Next-generation firewalls provide fine-grained visibility into applications.
Control and Conquer
Until last year, Berry College's firewalls were just one item in a vast arsenal of security tools that included intrusion prevention devices, traffic shapers and traditional routers. When that arrangement became difficult to manage, the IT department upgraded its SonicWALL firewalls to the latest technology – new dual SonicWALL E-Class NSA E6500 units, which combine advanced firewall functions with intrusion prevention and other capabilities.
“Instead of having multiple devices, we rolled all of that into our firewalls and really simplified our architecture,” says Dan Boyd, senior network architect for the college in Mount Berry, Ga. “Now, our metro Ethernet ISP connections come straight into the firewall, with no routers needed, and all of our traffic management is done from one box.”
The idea of rolling intrusion detection, antivirus and protocol filtering along with firewall protection into a single device is one of the factors that has prompted organizations of all types to deploy next-generation firewalls, says Jeff Wilson, a principal analyst at Infonetics Research. Unlike earlier models, next-generation firewalls also provide a much more granular level of application inspection and control – down to the individual user. They also provide greater levels of manageability and flexibility.
Application control was another reason for Berry College's firewall upgrade. Not only can the IT department better identify and keep out applications that aren't tolerated due to policy, such as BitTorrent traffic, but it can give priority to important applications, such as the student data system and the college's customer relationship management system.
“With the latest revision of firmware to our device, we have very fine-grained control and great visibility into the network,” Boyd says. “For example, if there is a spike in YouTube traffic, we can determine whether that's coming from a classroom as part of a class, or from a residence hall.”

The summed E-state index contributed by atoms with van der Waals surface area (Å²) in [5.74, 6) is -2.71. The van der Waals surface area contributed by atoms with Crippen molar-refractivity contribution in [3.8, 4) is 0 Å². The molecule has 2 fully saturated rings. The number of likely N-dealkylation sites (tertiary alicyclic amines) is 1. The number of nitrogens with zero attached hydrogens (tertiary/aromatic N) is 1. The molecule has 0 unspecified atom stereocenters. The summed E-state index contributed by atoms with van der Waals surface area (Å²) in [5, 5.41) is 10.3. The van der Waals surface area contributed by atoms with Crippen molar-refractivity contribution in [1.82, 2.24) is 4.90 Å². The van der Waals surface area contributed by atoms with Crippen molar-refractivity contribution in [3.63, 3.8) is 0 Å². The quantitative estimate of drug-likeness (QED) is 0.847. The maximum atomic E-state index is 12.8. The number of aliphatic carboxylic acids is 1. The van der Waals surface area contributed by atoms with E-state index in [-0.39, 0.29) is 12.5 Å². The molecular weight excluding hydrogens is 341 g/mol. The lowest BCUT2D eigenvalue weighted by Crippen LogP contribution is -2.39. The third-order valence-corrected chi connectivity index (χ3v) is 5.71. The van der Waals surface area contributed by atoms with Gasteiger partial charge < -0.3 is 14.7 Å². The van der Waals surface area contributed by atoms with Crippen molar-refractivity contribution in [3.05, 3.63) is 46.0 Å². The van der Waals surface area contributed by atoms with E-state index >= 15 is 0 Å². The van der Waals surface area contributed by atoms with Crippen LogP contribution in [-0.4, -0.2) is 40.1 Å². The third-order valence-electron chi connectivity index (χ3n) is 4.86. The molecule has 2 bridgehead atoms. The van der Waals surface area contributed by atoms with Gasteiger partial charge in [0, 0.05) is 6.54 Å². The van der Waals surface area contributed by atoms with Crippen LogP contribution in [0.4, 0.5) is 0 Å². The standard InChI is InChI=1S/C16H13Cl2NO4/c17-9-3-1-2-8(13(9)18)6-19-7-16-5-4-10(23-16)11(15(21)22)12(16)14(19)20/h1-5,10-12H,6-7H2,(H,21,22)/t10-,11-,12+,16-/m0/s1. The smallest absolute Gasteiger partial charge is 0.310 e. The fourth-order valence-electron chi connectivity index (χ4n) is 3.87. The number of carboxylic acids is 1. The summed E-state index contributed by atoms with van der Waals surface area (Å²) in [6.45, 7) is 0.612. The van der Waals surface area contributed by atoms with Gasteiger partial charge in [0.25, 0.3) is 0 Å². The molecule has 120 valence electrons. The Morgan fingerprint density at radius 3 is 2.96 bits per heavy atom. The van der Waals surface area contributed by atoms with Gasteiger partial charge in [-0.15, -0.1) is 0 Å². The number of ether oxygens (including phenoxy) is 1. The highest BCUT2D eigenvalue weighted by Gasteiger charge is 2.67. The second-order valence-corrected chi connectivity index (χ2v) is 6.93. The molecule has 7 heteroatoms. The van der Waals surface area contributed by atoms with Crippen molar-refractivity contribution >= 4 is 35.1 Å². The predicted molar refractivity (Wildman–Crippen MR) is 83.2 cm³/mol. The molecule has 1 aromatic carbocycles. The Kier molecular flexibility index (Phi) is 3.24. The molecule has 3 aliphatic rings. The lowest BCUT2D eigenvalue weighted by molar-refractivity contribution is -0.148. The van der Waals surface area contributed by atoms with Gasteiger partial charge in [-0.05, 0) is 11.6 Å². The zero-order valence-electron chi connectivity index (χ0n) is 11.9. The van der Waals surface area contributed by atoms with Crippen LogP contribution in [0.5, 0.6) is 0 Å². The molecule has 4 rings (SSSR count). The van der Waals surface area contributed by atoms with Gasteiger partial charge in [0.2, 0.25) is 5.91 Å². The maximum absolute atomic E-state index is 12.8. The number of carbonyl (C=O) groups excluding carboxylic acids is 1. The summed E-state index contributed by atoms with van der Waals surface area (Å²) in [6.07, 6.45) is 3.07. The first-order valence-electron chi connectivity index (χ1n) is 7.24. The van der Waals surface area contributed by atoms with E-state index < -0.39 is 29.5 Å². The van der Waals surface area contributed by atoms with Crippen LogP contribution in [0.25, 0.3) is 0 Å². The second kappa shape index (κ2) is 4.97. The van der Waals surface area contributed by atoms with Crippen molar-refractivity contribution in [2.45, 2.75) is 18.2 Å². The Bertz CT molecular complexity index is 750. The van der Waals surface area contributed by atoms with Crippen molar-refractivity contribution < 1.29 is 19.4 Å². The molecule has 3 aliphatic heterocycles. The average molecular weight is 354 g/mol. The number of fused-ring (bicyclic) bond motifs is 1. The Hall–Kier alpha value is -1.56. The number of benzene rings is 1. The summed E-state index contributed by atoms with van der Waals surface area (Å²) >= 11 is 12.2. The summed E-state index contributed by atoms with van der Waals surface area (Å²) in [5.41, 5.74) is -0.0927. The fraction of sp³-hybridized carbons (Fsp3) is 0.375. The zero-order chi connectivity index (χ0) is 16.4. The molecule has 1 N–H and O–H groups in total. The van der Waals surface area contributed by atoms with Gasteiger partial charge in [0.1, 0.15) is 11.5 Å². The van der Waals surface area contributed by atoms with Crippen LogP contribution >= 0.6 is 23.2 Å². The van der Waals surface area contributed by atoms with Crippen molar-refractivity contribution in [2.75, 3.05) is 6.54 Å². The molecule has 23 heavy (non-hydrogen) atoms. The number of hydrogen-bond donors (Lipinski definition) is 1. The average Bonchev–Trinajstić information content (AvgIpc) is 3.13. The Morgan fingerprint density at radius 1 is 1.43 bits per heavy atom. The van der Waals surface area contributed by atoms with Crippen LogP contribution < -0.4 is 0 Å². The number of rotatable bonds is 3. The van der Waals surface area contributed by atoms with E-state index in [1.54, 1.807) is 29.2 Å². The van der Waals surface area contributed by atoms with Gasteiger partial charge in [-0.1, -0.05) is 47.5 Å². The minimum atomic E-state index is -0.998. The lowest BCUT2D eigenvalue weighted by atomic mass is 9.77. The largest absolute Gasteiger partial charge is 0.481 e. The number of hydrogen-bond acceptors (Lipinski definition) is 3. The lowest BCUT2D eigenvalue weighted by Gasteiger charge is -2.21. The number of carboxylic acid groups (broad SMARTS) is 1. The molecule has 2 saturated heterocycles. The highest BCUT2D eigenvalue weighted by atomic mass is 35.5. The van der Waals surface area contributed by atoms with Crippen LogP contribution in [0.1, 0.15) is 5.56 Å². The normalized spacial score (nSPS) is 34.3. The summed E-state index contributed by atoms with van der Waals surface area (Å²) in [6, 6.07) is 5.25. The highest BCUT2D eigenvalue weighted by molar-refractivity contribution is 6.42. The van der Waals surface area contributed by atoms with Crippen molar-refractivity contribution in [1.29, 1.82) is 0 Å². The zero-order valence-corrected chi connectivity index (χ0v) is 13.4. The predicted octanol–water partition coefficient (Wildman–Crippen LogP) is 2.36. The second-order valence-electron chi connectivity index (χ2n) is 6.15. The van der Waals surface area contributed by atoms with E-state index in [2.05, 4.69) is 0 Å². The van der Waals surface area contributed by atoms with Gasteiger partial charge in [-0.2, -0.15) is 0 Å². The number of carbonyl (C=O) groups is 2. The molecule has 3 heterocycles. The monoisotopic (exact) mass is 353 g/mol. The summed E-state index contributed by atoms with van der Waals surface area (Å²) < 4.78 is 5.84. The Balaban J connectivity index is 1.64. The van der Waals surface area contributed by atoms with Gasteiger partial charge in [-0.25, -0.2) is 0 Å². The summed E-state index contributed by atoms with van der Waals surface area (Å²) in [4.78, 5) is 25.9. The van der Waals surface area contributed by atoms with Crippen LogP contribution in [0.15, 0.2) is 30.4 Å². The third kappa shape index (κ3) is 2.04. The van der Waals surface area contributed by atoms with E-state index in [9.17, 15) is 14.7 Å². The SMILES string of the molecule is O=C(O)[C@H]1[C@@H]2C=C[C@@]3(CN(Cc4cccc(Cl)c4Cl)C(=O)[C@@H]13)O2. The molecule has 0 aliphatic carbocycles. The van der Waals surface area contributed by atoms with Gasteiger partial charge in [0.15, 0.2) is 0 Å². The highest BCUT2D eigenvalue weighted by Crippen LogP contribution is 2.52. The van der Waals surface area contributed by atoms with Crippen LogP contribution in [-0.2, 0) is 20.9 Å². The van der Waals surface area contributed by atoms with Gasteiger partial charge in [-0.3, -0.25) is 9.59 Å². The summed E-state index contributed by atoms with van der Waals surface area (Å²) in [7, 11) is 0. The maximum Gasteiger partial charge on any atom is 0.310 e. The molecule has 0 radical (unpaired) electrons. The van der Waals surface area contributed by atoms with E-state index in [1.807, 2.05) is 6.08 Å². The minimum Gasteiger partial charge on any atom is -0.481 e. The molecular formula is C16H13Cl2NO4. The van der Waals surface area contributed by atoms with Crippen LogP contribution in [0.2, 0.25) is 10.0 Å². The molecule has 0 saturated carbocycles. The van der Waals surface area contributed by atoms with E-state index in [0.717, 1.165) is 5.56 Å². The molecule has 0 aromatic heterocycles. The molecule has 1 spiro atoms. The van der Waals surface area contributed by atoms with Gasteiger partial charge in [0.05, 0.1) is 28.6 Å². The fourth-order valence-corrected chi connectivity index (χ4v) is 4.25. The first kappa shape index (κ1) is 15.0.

When Sam Houston State University first installed its Juniper Networks SRX 5800 firewalls in 2009, application control wasn't even on Information Security Officer Tim McGuffin's radar. He quickly realized the benefits, however, when use of peer-to-peer applications and video conferencing began growing quickly. It was then that he truly appreciated the ability to monitor applications and dynamically control traffic.
McGuffin's team originally bought the Juniper firewalls to address staggeringly high network growth (the school's network traffic routinely doubles every 12 to 18 months) and to improve performance and manageability.
The number of security vulnerabilities documented in 2010, a 27 percent increase over 2009
SOURCE: IBM X-Force 2010 Trend and Risk Report (March 2011)
“We started with a homegrown Linux iptables box and then got some basic firewalls, but intrusion protection was a limiting factor, and we outgrew them quickly,” he says. “They just couldn't keep up. Every time we reached capacity we had to do a complete rip-and-replace, and it just didn't make sense anymore.”
Because of fast network growth and a diverse client base, McGuffin sought firewalls that could provide high availability. “We needed to support multiple network types through the same device, since we support not only our administrative network and a research network, but we serve as an ISP for our residence halls and wireless clients. We really needed something with [10 Gigabit Ethernet] ports, which the firewalls had.”
And like Berry's Boyd, McGuffin also was looking to consolidate security products. “We wanted an all-in-one box where you could enable and disable the features you wanted, depending on the circumstances,” he explains. “With this pair of firewalls, we can disable or enable IPS functionality if we need high bandwidth and low latency between two zones, or we can enable deep packet inspection when we need it.”
Most organizations already have at least one firewall in place, but new pressures and requirements often make next-generation models attractive. When considering what to buy, keep these points in mind:
- Make sure the product has, at a minimum, a zero downtime configuration; support for user-based policy controls; the ability to identify applications and enforce network security policy at the application layer; full intrusion prevention; and good scalability.
- Determine the type of applications you need to control and how granular you need that control to be.
- Consider replacing your intrusion prevention system with the functionality integrated into a new firewall. This reduces complexity and makes management easier.